Now that we have the rubric, let’s show an example. Jill has decided that she needs to walk her PdM through an eigenquestion to get the team out of the question trap. She proposes this:
How might we increase the speed of our widget to market without increasing the sales price?
This question points the team to the subject (the widget) and the force they’re trying to change (the speed). The question is also tied to the strategy, which dictates that the team doesn’t want to increase the cost for the customer. It also prodvides enough data for various teams to answer their own questions (increase speed, maintain sales price), making it actionable.
In the next meeting, the PdM notices that the engineer asks a question about tech debt. It’s clear that the team isn’t sure if they needed to focus on resilience or speed. Once the PdM gives them the eigenquestion, however, the engineer can think about the assumptions the team is making and decide that they need to prioritize speed. There wasn’t any need to decide since the question contained the answer already.
If the PdM catches someone thinking that the tech debt was meant to bring more resilience to the platform, he can now just point to the question. What could have been a lengthy back-and-forth turns into a five minute conversation to get everyone back on track. The loop that was open through curiosity is closed for the sake of the strategy.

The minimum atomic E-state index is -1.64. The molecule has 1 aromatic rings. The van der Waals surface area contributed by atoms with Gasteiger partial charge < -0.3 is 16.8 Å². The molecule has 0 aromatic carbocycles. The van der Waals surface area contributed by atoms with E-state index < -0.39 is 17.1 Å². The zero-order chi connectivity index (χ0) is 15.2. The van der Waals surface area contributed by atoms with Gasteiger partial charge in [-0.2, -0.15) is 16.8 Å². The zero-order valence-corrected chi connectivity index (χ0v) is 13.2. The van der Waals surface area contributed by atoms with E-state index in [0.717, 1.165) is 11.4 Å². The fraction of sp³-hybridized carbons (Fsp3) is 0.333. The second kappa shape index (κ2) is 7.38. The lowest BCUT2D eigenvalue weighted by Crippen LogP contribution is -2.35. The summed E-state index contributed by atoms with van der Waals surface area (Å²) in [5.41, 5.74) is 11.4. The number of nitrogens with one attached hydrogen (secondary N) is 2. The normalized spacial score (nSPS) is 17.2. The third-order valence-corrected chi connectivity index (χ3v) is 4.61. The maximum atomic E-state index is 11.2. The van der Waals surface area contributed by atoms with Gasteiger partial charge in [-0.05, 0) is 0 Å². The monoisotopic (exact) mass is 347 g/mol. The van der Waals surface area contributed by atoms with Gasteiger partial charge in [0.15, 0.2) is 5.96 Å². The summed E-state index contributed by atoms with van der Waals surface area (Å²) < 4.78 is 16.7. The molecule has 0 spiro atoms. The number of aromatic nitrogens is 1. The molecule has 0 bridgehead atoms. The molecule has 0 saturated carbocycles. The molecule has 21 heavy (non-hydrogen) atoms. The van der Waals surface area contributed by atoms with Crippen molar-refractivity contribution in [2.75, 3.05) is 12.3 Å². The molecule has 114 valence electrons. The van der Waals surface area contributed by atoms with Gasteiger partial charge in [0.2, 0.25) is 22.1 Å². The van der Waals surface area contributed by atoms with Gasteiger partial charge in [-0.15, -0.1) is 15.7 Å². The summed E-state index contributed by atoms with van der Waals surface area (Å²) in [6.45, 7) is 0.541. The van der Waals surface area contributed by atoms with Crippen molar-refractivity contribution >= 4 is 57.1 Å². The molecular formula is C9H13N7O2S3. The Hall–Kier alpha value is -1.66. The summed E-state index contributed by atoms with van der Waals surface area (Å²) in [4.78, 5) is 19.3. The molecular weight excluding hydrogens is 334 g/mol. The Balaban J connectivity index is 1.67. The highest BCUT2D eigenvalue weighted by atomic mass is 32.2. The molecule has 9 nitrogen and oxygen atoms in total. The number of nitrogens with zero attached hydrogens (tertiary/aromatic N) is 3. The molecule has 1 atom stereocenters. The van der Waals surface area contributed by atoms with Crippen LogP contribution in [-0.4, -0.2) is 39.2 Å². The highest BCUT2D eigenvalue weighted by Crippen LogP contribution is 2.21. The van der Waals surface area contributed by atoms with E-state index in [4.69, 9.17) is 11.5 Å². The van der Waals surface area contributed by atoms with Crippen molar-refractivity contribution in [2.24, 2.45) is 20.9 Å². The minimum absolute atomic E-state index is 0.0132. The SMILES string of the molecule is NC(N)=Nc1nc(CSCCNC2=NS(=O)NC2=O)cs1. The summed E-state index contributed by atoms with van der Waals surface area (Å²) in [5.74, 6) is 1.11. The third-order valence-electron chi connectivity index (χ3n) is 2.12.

Eigenquestions Clear Up Doubt
Crafting and deploying a good eigenquestion helps your product management practice in two ways.
- It shows a team where it lacks understanding. A good question makes the strategy clear. In our example, you can see the strategy inside of the question itself. If the team starts down an unclear path, the PdM can reference the question and get things back on track.
- It illuminates the areas where the team needs support from the product manager. If the PdM finds themselves or their team working on things that aren’t tied to the question, they can shift resources in back in the right direction.
The eigenquestion helped BobCo get through the question trap by providing one statement that the entire team can reference. The team now has a simple way to stay connected to the strategy so they can find alignment. Because of the guideline to “increase the speed of our widget,” they now know when something is worth releasing, and the PdM now has a clear narrative hook for stories about the widget with every release.
The team picks up the pace of releases and find consistent success. Getting away from the question trap and building a strong eigenquestion helped them get back on track. If you find you or your product teams lost, see if you’ve fallen into the question trap. If you have, creating your own eigenquestion can help your team build things that matter.